- Chinese users can use in-app translation and Alipay, WeChat
- Lyft's users may be able to hail Didi cabs later this year
Users of China’s largest ride-hailing service visiting the U.S. can now call up cars courtesy of Lyft Inc., as the two startups strengthen an alliance intended to curtail Uber Technologies Inc.’s rapid global expansion.
Starting this week, any of Didi Kuaidi’s almost 300 million customers will be able to use the Chinese company’s app in the U.S. to access Lyft’s pool of private cars, they said in an e-mailed statement. In-app translation will help smooth language wrinkles, and they can pay via Chinese services Alipay and WeChat.
The reverse may soon become a reality. As early as this quarter, Lyft users may be able to use their apps to hail a taxi when in China, according to the statement. Didi and its San Francisco-based partner have been integrating services which span hundreds of cities across both countries and have now rolled out a trial version for the U.S.
“Just like any Internet product, the launch is on a phased schedule. Going forward, the opportunities are wide open,” Li Zijian, Didi’s senior director of international strategy, said by phone. “Didi will be offering its private cars and Lyft will be offering its equivalent to private cars.”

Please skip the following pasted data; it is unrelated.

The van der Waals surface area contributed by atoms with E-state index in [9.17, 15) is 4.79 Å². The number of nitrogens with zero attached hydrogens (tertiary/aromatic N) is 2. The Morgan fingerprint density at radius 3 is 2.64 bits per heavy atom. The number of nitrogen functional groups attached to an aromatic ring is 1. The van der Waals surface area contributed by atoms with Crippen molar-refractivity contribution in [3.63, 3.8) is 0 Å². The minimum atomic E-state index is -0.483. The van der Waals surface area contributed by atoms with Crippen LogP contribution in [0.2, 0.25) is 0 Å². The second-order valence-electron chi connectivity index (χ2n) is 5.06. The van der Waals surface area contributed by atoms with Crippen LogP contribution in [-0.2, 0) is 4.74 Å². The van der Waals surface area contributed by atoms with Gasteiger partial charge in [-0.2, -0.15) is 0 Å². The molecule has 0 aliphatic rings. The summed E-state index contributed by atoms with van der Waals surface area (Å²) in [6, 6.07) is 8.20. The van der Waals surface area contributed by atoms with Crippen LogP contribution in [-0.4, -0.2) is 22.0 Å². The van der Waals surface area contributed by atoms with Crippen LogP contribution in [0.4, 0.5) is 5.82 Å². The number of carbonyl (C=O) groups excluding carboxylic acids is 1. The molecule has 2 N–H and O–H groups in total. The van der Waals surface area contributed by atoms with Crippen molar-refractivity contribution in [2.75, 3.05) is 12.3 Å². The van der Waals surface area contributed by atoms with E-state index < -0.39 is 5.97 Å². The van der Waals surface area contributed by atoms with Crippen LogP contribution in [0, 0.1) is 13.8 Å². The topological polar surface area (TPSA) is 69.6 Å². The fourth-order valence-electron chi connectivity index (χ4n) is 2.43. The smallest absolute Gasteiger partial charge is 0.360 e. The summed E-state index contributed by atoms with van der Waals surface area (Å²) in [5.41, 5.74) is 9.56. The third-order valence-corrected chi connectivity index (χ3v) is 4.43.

America is a popular destination for Chinese tourists, the most numerous on the planet. About 5 million people travel between the two countries every year, according to tourism bureau data that Didi cited.
First Fruit of Alliance
Lyft and Didi are testing what amounts to the first major initiative from a global push to fight Uber. The two have teamed with Southeast Asia’s Grab and India’s Ola. Didi itself is stockpiling cash for the battle ahead. China’s largest ride-hailing service raised the target on its latest round of funding to more than $1.5 billion, which could value the company at more than $20 billion, a person familiar with the matter has said.
Both Didi and Lyft will review their partnership on a regular basis to work out financial sharing arrangements and gauge its success.
“We’ve agreed to review it every few months and it’d be fair to say that by year’s end, we’ll have a review of the product, of the experience and of the business,” Li said.
Didi expects to be able to serve about 30 million riders daily by the year’s end. It has a wider range of services than its partners - customers can hail taxis, car-pool with drivers and even hop on buses. Its partner, Lyft, debuted car-pooling for the Bay Area in March.
“Going forward we have the Lyft Line and the Didi Hitch and other types like taxis” to offer, Li said.